Corruption is widespread, and wealth from the country’s massive oil and gas exports creates ever greater opportunities for graft. Because critical institutions, including the media and judiciary, are largely subservient to the president and ruling party, government officials are rarely held accountable for corruption. Several investigative reports published by foreign media in early 2012 revealed evidence that President Aliyev and his immediate family controlled prodigious private assets, including monopolies in the economy’s most lucrative sectors. In response, the president in July 2012 signed a series of legal amendments that allowed companies’ organizational structures and ownership to remain secret, significantly limiting journalists’ ability to uncover corruption. Azerbaijan was ranked 126 of 175 countries and territories surveyed in Transparency International’s 2014 Corruptions Perception Index.
Despite the lack of safeguards against systemic corruption, the establishment of one-stop public service centers and e-government services in recent years may have contributed to improved public perceptions regarding petty corruption.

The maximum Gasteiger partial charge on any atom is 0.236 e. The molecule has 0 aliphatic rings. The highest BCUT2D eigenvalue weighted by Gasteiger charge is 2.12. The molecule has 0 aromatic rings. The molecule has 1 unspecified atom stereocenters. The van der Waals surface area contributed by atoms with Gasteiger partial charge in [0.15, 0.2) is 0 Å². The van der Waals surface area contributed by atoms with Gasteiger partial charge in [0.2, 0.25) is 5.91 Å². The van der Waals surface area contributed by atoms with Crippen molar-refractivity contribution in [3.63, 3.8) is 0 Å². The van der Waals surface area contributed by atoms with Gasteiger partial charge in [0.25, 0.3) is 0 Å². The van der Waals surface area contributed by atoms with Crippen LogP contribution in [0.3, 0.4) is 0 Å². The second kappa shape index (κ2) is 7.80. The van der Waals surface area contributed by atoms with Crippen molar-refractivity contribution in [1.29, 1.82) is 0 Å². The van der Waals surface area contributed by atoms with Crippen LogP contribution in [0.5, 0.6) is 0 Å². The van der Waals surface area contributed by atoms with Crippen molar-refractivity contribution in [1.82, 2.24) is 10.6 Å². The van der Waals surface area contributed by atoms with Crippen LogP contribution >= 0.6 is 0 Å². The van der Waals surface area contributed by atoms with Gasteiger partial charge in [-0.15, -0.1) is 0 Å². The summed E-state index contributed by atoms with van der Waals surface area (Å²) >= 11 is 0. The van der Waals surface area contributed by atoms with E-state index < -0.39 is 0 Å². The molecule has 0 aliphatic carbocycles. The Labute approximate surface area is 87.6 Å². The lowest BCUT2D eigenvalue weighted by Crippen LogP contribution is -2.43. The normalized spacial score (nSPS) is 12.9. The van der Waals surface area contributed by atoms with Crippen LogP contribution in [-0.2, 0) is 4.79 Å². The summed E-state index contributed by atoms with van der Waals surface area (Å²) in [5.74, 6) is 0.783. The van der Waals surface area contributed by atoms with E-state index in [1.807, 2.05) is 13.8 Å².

Civil Liberties: 14 / 60 (−2)
D. Freedom of Expression and Belief: 4 / 16
While the constitution guarantees freedom of the press, the authorities severely restrict the media in practice. Broadcast media generally reflect progovernment views. Most television stations are controlled by the government, which also controls approval of broadcast licenses. Although there is more pluralism in the print media, some 80 percent of newspapers are owned by the state, and circulation and readership are relatively small. Independent and opposition papers struggle financially and have faced heavy fines and imprisonment of their staff. State-owned companies rarely if ever advertise in such papers. Local radio broadcasts of key international news services, including the BBC, RFE/RL, and Voice of America, have been banned since 2009, though they are available via shortwave and online for those with connections.
Defamation remains a criminal offense punishable by exorbitant fines and imprisonment, and the law was amended in 2013 to specifically include online content and commentary. Journalists are threatened and assaulted with impunity, and several have been jailed on fabricated charges of drug trafficking, weapons possession, ethnic hatred, high treason, and hooliganism, among other offenses. Many are convicted and face long jail sentences.